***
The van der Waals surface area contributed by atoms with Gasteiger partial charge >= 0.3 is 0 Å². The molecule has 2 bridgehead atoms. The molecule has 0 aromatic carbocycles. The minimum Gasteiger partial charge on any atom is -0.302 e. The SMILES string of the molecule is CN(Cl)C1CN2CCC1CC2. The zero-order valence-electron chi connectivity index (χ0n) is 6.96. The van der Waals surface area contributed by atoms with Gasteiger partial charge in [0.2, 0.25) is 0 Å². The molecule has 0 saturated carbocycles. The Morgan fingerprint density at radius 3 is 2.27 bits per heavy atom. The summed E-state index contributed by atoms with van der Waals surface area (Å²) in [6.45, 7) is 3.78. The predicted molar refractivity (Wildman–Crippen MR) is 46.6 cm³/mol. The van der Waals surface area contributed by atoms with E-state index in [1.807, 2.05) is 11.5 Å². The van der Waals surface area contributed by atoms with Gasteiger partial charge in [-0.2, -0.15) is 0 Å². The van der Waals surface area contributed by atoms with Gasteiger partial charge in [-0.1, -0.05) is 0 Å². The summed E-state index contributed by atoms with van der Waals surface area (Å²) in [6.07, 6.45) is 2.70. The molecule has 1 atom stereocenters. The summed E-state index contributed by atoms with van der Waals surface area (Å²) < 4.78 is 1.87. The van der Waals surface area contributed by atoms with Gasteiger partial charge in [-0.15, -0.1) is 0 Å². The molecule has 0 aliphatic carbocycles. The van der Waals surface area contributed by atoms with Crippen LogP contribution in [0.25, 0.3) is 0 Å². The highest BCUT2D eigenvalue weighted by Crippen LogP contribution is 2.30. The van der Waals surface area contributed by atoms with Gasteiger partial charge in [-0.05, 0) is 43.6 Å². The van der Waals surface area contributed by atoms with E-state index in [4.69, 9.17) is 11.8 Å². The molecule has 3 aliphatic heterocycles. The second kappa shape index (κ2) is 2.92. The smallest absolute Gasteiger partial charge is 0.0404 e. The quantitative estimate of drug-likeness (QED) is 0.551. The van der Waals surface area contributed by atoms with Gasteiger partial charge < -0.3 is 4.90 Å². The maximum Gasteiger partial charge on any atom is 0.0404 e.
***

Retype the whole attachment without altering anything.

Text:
The van der Waals surface area contributed by atoms with Gasteiger partial charge >= 0.3 is 0 Å². The molecule has 2 bridgehead atoms. The molecule has 0 aromatic carbocycles. The minimum Gasteiger partial charge on any atom is -0.302 e. The SMILES string of the molecule is CN(Cl)C1CN2CCC1CC2. The zero-order valence-electron chi connectivity index (χ0n) is 6.96. The van der Waals surface area contributed by atoms with Gasteiger partial charge in [0.2, 0.25) is 0 Å². The molecule has 0 saturated carbocycles. The Morgan fingerprint density at radius 3 is 2.27 bits per heavy atom. The summed E-state index contributed by atoms with van der Waals surface area (Å²) in [6.45, 7) is 3.78. The predicted molar refractivity (Wildman–Crippen MR) is 46.6 cm³/mol. The van der Waals surface area contributed by atoms with E-state index in [1.807, 2.05) is 11.5 Å². The van der Waals surface area contributed by atoms with Gasteiger partial charge in [-0.2, -0.15) is 0 Å². The van der Waals surface area contributed by atoms with Gasteiger partial charge in [-0.1, -0.05) is 0 Å². The summed E-state index contributed by atoms with van der Waals surface area (Å²) in [6.07, 6.45) is 2.70. The molecule has 1 atom stereocenters. The summed E-state index contributed by atoms with van der Waals surface area (Å²) < 4.78 is 1.87. The van der Waals surface area contributed by atoms with Gasteiger partial charge in [-0.15, -0.1) is 0 Å². The molecule has 0 aliphatic carbocycles. The van der Waals surface area contributed by atoms with Crippen LogP contribution in [0.25, 0.3) is 0 Å². The highest BCUT2D eigenvalue weighted by Crippen LogP contribution is 2.30. The van der Waals surface area contributed by atoms with Gasteiger partial charge in [-0.05, 0) is 43.6 Å². The van der Waals surface area contributed by atoms with E-state index in [4.69, 9.17) is 11.8 Å². The molecule has 3 aliphatic heterocycles. The second kappa shape index (κ2) is 2.92. The smallest absolute Gasteiger partial charge is 0.0404 e. The quantitative estimate of drug-likeness (QED) is 0.551. The van der Waals surface area contributed by atoms with Gasteiger partial charge < -0.3 is 4.90 Å². The maximum Gasteiger partial charge on any atom is 0.0404 e.